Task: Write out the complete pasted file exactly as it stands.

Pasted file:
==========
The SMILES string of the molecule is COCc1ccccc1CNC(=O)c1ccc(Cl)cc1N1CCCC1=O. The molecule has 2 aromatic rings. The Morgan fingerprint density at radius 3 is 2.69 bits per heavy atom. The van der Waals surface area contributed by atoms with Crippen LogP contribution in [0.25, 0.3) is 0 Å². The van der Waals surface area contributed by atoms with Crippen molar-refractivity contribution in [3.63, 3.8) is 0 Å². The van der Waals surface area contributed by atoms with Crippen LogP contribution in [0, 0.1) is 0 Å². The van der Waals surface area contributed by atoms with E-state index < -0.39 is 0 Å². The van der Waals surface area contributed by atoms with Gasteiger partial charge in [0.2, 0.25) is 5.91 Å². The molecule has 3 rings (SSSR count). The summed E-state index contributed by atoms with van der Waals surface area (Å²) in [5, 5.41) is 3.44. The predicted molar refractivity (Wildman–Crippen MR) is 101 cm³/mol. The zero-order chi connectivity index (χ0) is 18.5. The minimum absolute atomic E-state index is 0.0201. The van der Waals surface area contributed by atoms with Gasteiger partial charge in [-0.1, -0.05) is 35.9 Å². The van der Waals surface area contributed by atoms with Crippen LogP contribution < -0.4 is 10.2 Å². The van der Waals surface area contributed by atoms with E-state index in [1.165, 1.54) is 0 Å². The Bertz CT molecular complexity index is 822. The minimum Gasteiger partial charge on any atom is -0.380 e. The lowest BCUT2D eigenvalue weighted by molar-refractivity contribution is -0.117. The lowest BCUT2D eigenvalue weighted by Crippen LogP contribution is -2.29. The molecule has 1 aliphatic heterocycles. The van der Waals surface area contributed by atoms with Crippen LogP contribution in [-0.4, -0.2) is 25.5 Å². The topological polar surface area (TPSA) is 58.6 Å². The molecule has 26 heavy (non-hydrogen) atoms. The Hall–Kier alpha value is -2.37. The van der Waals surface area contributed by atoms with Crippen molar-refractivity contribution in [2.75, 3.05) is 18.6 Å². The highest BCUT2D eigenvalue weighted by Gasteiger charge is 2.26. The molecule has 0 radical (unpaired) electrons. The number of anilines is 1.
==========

The SMILES string of the molecule is COCc1ccccc1CNC(=O)c1ccc(Cl)cc1N1CCCC1=O. The molecule has 2 aromatic rings. The Morgan fingerprint density at radius 3 is 2.69 bits per heavy atom. The van der Waals surface area contributed by atoms with Crippen LogP contribution in [0.25, 0.3) is 0 Å². The van der Waals surface area contributed by atoms with Crippen molar-refractivity contribution in [3.63, 3.8) is 0 Å². The van der Waals surface area contributed by atoms with Crippen LogP contribution in [0, 0.1) is 0 Å². The van der Waals surface area contributed by atoms with E-state index < -0.39 is 0 Å². The van der Waals surface area contributed by atoms with Gasteiger partial charge in [0.2, 0.25) is 5.91 Å². The molecule has 3 rings (SSSR count). The summed E-state index contributed by atoms with van der Waals surface area (Å²) in [5, 5.41) is 3.44. The predicted molar refractivity (Wildman–Crippen MR) is 101 cm³/mol. The zero-order chi connectivity index (χ0) is 18.5. The minimum absolute atomic E-state index is 0.0201. The van der Waals surface area contributed by atoms with Gasteiger partial charge in [-0.1, -0.05) is 35.9 Å². The van der Waals surface area contributed by atoms with Crippen LogP contribution < -0.4 is 10.2 Å². The van der Waals surface area contributed by atoms with E-state index in [1.165, 1.54) is 0 Å². The Bertz CT molecular complexity index is 822. The minimum Gasteiger partial charge on any atom is -0.380 e. The lowest BCUT2D eigenvalue weighted by molar-refractivity contribution is -0.117. The lowest BCUT2D eigenvalue weighted by Crippen LogP contribution is -2.29. The molecule has 1 aliphatic heterocycles. The van der Waals surface area contributed by atoms with Crippen LogP contribution in [-0.4, -0.2) is 25.5 Å². The topological polar surface area (TPSA) is 58.6 Å². The molecule has 26 heavy (non-hydrogen) atoms. The Hall–Kier alpha value is -2.37. The van der Waals surface area contributed by atoms with Crippen molar-refractivity contribution in [2.75, 3.05) is 18.6 Å². The highest BCUT2D eigenvalue weighted by Gasteiger charge is 2.26. The molecule has 0 radical (unpaired) electrons. The number of anilines is 1.